Last week Erika Harold, 33, officially announced she'll be challenging incumbent Rodney Davis for the Republican nomination for U.S. Representative in the 13th Congressional District. The newly drawn 13th encompasses all or parts of 14 counties, including parts of Champaign and McLean counties in the northeast, down to Madison County (near St. Louis) in the southwest part of the district.
If Erika Harold prevails she would become the first female African-American Republican congressman in American history. There have been black male Republican congressmen, but never a black woman on the GOP side from any state. (Harold's diverse background also includes Native-American ancestry.) It would be wrong to focus only on race and gender. Harold is a Rock Star candidate who just happens to be a black woman. Still, given the huge problem the GOP is having everywhere with minority outreach, Harold's ability to lead on brand repair cannot be ignored.
Harold may be most famous as Miss American 2003 and Miss Illinois 2002, but she's also a Harvard Law School grad and respected attorney. I've never met Erika Harold, but other lawyers who have worked with her all tell me she's top notch.
Harold was born and raised in Urbana, travelled the world as Miss America, graduated from Harvard, practiced law for awhile in Chicago at a prestigious firm, and now has returned to her hometown to practice law at another prestigious firm and to run for Congress. It's a great American story.
The short interview Harold did with Fox & Friends this week will give you some insight into her impressive potential as a candidate, and as someone who can grow the GOP as no other official on the field in Illinois possibly can. That interview is here.
Harold's candidacy means the Illinois Republican Party can do more than just parrot the same stale talking points about minority outreach. She's breaking the old Illinois Republican Party mold which involved non-white candidates being directed to the back of the bus. Non-white candidates in past election cycles largely served as window dressing and were slated for offices a Republican had no realistic chance of winning.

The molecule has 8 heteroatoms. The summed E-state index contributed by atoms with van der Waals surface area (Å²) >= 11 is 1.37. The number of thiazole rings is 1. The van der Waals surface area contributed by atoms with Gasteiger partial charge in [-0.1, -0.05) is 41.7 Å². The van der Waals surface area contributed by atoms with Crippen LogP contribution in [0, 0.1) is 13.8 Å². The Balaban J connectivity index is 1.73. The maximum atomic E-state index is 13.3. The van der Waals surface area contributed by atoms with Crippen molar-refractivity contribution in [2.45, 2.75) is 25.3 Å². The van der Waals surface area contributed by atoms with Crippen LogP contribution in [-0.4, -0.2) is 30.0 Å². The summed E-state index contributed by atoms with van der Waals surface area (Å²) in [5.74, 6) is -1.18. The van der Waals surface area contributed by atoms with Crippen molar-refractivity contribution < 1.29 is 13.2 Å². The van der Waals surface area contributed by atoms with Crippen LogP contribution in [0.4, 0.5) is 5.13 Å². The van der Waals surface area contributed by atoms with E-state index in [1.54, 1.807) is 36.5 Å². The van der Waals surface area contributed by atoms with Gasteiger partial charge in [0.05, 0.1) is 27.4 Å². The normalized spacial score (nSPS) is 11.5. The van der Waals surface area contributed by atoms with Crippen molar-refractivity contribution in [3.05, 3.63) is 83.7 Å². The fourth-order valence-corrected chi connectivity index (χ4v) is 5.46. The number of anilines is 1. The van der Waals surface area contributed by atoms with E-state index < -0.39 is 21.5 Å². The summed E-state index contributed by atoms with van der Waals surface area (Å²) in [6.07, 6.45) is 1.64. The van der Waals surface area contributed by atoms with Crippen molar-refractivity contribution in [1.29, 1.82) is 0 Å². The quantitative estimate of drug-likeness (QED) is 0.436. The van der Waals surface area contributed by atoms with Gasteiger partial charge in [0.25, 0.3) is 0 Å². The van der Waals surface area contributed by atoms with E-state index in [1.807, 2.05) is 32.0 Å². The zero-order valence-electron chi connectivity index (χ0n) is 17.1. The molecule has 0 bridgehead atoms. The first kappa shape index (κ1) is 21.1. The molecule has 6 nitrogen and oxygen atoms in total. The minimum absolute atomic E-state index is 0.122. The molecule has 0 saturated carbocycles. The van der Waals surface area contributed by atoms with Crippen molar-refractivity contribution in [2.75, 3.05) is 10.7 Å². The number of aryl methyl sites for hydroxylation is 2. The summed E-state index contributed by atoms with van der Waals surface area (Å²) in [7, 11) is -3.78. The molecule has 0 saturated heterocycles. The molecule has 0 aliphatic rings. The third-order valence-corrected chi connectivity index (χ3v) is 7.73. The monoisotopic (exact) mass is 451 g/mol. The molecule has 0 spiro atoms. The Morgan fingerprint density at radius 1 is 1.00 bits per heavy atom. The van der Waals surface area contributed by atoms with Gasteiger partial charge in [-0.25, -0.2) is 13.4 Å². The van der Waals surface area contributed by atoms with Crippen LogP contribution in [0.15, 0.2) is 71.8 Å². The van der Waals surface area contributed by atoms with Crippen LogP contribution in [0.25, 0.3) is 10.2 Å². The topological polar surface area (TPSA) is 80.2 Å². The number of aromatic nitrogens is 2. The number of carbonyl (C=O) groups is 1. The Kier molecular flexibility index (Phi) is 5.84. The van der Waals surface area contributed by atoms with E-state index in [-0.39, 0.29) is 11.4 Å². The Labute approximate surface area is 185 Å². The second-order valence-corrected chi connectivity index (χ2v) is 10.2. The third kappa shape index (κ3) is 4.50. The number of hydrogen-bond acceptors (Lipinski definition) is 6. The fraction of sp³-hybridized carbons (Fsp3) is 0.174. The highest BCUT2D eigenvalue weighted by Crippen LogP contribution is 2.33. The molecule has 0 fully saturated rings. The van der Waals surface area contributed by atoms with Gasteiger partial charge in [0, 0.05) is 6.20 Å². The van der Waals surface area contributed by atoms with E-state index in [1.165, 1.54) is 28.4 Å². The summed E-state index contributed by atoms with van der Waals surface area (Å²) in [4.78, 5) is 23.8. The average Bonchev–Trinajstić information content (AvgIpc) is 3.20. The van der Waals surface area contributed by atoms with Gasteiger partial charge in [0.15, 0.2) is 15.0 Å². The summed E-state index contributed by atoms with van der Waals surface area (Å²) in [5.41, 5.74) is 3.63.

So Republicans are universally elated right? Well of course not. This is Illinois after all. Rodney Davis' people are especially perturbed that an African-American woman has the nerve to ignore the bosses. Clearly the Rodney Davis crew is scared to death. And they should be.
Instead of welcoming some healthy competition, the knives came out immediately. Within 24 hours of Harold's announcement last week, no-accomplishment white males like State Senators Chapin Rose and Kyle McCarter, and State Representative Adam Brown were publicly bashing Harold's decision to take on a sitting Republican. Why anyone would care what these guys think I have no idea. I stopped taking Chapin Rose seriously when as a state representative back in 2010 he voted against what should have been an historic advance in school reform. Adam Brown is a 20-something kid who made a fool of himself a couple of years ago pandering to geographic resentment (and citizen ignorance) by pushing the ridiculous idea of splitting Illinois into two. And I'm not sure what Kyle McCarter is known for beyond angry outbursts. Also, all three recently voted against serious pension reform (SB 1; Senate vote; House vote). They're the types who after voting against positive change then like to sit around whining about the Democrats and badmouthing our state. All on our dime of course.